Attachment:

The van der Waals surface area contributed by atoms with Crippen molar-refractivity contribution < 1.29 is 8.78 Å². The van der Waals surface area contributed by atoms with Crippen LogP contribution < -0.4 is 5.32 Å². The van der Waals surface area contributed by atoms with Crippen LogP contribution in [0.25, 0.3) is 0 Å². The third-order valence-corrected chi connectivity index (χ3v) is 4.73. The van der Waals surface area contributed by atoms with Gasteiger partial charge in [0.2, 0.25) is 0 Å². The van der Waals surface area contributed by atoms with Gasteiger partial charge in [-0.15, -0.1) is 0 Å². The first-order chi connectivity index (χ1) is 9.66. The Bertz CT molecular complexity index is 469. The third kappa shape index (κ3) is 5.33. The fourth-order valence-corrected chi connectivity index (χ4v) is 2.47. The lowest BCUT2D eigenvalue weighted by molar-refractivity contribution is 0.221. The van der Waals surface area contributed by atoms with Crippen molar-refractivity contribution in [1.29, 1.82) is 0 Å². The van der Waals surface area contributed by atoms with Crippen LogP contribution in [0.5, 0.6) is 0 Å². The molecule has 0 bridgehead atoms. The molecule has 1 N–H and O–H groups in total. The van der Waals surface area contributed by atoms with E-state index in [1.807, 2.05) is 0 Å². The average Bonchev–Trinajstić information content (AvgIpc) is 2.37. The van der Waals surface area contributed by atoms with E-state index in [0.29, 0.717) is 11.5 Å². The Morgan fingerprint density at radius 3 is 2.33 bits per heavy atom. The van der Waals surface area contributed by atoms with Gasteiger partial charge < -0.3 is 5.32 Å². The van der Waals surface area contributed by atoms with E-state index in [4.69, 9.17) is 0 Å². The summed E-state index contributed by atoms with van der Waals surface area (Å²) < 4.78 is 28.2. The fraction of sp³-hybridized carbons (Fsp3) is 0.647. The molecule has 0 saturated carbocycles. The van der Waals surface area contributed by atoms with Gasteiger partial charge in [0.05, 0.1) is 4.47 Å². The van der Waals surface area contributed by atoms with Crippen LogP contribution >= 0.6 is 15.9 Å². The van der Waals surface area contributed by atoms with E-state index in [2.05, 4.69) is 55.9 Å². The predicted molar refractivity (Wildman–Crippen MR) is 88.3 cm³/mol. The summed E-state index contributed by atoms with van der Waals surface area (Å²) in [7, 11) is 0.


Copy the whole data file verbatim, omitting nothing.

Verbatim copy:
The van der Waals surface area contributed by atoms with Crippen molar-refractivity contribution < 1.29 is 8.78 Å². The van der Waals surface area contributed by atoms with Crippen LogP contribution < -0.4 is 5.32 Å². The van der Waals surface area contributed by atoms with Crippen LogP contribution in [0.25, 0.3) is 0 Å². The third-order valence-corrected chi connectivity index (χ3v) is 4.73. The van der Waals surface area contributed by atoms with Gasteiger partial charge in [0.2, 0.25) is 0 Å². The van der Waals surface area contributed by atoms with Gasteiger partial charge in [-0.15, -0.1) is 0 Å². The first-order chi connectivity index (χ1) is 9.66. The Bertz CT molecular complexity index is 469. The third kappa shape index (κ3) is 5.33. The fourth-order valence-corrected chi connectivity index (χ4v) is 2.47. The lowest BCUT2D eigenvalue weighted by molar-refractivity contribution is 0.221. The van der Waals surface area contributed by atoms with Crippen molar-refractivity contribution in [1.29, 1.82) is 0 Å². The van der Waals surface area contributed by atoms with Crippen LogP contribution in [0.5, 0.6) is 0 Å². The molecule has 0 bridgehead atoms. The molecule has 1 N–H and O–H groups in total. The van der Waals surface area contributed by atoms with E-state index in [1.807, 2.05) is 0 Å². The average Bonchev–Trinajstić information content (AvgIpc) is 2.37. The van der Waals surface area contributed by atoms with E-state index in [0.29, 0.717) is 11.5 Å². The Morgan fingerprint density at radius 3 is 2.33 bits per heavy atom. The van der Waals surface area contributed by atoms with Gasteiger partial charge < -0.3 is 5.32 Å². The van der Waals surface area contributed by atoms with E-state index in [4.69, 9.17) is 0 Å². The summed E-state index contributed by atoms with van der Waals surface area (Å²) < 4.78 is 28.2. The fraction of sp³-hybridized carbons (Fsp3) is 0.647. The molecule has 0 saturated carbocycles. The van der Waals surface area contributed by atoms with Gasteiger partial charge in [0.05, 0.1) is 4.47 Å². The van der Waals surface area contributed by atoms with Crippen LogP contribution >= 0.6 is 15.9 Å². The van der Waals surface area contributed by atoms with E-state index in [2.05, 4.69) is 55.9 Å². The predicted molar refractivity (Wildman–Crippen MR) is 88.3 cm³/mol. The summed E-state index contributed by atoms with van der Waals surface area (Å²) in [7, 11) is 0.